Current Event December 22, 2017
Many boys and girls have wondered how Santa Claus delivers toys to every child in one night. This story takes a scientific approach to answering that question. Scientist Neil deGrasse Tyson explains how Santa avoids burning up in the atmosphere when going at the speed of light, and how the reindeer might be more technically equipped than we think. Listen to learn about the military program that has been tracking Santa for years and information about Santa that you might not know.
Current Event December 21, 2017
The holiday known as Kwanzaa celebrates African heritage and culture and is observed for seven days, ending on January 1. The holiday includes lights, a feast, and gift-giving, and surrounds the holidays of Christmas and Hanukkah. Kwanzaa was created within the last century and has gone through changes in who celebrates it and how it is observed. Now, more religions are celebrating the holiday than initially intended. Listen to learn about how Kwanzaa began and how it has changed.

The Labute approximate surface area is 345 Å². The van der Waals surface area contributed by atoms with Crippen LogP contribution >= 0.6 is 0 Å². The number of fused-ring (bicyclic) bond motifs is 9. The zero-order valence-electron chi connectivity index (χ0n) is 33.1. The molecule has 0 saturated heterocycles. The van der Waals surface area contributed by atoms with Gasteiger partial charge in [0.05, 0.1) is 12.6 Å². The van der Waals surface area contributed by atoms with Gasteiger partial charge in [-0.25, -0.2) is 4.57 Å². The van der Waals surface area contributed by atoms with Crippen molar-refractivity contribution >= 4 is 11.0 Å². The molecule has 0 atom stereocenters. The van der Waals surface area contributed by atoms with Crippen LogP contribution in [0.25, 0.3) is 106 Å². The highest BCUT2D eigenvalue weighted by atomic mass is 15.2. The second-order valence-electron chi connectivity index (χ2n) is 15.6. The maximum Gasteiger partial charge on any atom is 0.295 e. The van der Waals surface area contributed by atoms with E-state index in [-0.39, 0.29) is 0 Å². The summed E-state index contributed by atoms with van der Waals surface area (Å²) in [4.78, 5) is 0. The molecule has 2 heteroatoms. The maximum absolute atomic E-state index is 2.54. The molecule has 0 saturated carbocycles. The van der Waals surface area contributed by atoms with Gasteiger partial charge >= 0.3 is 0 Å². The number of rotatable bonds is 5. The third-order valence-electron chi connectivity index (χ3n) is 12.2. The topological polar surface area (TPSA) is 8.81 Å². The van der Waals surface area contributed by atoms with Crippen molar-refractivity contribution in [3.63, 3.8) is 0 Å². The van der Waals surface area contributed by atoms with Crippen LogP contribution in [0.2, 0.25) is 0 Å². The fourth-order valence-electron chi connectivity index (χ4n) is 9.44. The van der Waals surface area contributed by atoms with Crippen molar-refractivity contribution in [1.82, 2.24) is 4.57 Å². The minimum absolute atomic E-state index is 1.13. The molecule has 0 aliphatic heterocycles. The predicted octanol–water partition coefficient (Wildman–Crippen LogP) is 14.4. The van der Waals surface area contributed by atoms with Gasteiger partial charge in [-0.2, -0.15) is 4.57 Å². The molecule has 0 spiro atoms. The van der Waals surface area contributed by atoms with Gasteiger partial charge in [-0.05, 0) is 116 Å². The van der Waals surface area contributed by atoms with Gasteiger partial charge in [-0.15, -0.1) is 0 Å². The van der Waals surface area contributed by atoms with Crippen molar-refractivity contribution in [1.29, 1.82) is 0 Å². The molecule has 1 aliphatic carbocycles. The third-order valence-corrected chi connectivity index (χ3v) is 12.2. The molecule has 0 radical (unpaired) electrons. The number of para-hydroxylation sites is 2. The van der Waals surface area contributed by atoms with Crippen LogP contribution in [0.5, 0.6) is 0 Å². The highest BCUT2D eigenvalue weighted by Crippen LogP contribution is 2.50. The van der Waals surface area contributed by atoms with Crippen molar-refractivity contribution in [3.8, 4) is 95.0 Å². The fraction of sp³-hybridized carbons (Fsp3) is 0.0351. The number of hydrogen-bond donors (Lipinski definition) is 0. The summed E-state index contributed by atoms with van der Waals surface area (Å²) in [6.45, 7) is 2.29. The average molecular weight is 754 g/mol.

Current Event November 22, 2017
A turkey at the Poplar Spring Animal Sanctuary in Maryland is not worried about becoming Thanksgiving dinner. Instead this turkey will be the guest of honor at dinner. Every year hundreds of people who eat only vegan or vegetarian food gather to eat with the turkeys, pigs, sheep, and other farm animals at Thanksgiving time. And they let the animals eat first. With help from charitable donations, this sanctuary has over 200 animals and a full-time caretaker. Listen to hear more about this unusual feast at Thanksgiving.